A circle of people drummed and sang at Lebourdais Park in Quesnel while standing in solidarity Saturday afternoon to honour the 215 children who never returned home from the Kamloops Indian Residential School.
Nazko First Nation Chief Leah Stump thanked everyone for their attendance before two prayers — one in Carrier and the other in Tsilhqot’in — were provided.
“I have this lump in my throat,” said Terrence Paul, a local Sundancer, pipe carrier and lodge-keeper.
Paul sang a prayer for the lost children and their families, relatives, communities and nations, and to call upon the spirits to be with and look after present elders, children and those struggling with alcoholism or drug abuse, and the remnants of residential school and colonialism.
“I am a survivor from the Williams Lake [St. Joseph’s Mission] residential school where there are still unmarked graves that still need to be investigated,” Paul added.
“I’m one of the fortunate ones that made it home.”
The buried remains of the more than 200 children at the former Kamloops Indian Residential School site was recently confirmed by the Tk’emlúps te Secwépemc (Kamloops Indian Band) with the help of a ground-penetrating radar specialist.
“Those are children that never came home as Terrence had alluded to,” ?Esdilagh First Nation Coun. Chad Stump said.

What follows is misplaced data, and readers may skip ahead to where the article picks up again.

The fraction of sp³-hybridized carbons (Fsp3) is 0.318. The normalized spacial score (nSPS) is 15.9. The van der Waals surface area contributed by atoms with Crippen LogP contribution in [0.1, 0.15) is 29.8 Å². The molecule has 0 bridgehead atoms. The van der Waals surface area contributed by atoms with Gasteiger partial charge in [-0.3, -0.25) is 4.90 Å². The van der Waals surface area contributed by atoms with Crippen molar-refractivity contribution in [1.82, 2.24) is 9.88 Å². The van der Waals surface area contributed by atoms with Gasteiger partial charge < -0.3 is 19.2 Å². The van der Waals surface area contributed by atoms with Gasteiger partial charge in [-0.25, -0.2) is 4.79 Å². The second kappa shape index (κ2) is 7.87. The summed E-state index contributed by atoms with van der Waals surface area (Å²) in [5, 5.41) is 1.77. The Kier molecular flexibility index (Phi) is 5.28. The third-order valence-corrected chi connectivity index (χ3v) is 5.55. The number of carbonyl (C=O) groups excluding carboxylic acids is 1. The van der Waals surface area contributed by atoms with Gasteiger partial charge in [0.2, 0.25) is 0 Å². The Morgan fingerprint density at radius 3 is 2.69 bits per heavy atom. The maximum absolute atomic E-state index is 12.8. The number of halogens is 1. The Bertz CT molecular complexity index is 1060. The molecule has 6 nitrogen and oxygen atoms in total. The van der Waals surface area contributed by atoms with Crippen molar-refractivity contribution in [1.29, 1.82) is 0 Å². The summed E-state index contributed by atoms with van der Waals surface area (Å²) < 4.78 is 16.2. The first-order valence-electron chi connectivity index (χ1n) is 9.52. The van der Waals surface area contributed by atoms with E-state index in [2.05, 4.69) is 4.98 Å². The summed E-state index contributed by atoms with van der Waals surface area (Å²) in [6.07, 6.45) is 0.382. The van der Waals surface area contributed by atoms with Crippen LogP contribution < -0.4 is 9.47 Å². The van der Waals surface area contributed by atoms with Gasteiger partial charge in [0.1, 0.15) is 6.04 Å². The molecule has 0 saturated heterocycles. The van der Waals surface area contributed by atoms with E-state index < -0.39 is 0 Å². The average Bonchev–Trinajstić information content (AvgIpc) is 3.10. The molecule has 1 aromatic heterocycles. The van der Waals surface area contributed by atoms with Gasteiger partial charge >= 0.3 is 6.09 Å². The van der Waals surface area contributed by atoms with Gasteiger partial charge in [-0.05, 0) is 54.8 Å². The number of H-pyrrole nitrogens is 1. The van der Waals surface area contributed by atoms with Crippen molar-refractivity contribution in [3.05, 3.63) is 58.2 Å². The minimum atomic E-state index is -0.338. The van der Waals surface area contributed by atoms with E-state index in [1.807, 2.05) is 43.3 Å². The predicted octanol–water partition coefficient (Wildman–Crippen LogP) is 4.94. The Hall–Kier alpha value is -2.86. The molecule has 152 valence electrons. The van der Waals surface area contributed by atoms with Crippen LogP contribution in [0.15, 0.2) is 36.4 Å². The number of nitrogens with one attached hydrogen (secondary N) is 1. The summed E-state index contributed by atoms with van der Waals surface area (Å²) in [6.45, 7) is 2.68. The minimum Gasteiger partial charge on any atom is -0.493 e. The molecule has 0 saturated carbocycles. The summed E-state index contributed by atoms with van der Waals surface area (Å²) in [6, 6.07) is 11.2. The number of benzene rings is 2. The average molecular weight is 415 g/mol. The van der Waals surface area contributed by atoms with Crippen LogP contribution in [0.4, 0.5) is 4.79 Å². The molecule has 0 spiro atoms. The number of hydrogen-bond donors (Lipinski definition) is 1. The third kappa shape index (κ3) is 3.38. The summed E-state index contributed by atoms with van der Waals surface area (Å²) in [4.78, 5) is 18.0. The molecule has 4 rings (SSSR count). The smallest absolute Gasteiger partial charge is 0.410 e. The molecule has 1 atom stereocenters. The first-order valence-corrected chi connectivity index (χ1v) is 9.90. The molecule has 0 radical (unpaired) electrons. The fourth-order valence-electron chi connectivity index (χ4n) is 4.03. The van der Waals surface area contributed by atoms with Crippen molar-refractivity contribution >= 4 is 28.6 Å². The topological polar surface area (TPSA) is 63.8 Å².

Noting the resilience of Indigenous people, Stump said they continue fighting, surviving and moving forward in a world that is not their way.
”We thank Chief Leah for putting together a circle and putting together the opportunity for us to pay our respects for those people that lost their lives.”
Approximately 75 attendees stood near each other in a circle as First Nations peoples of all ages beat drums and sang, some visibly holding back tears.
Before the “Tsilhqot’in Warrior” song Coun. Stump said well-respected Tsilhqot’in Nation elder Cecil Grinder taught them the drum is the heartbeat of their people.
“This is what is going to carry us on,” he said.
“This is what’s going to keep us proud moving forward is using our drum, using it at settings, using it for our guests, our visitors and our neighbours.”
Nazko elder Doreen Patrick offered a closing prayer and said the discovery of the 215 children was a very painful confirmation for survivors.
She said children are our world right now.
“There is evil in this world,” Patrick said.
“They’re kidnapping our children, they’re giving our children drugs, they’re giving our children alcohol and it’s killing our young people. They’re precious—our children and grandchildren.”
After the ceremony, Paul told Black Press Media it is not enough to just hear apologies and acknowledgments from governments that continue to establish injustices as genocidal laws.
“We need action,” he said.
“This latest discovery and the magnitude of this atrocity must not be left unjustified.”
The National Indian Residential School Crisis Line can be reached at 1-866-925-4419.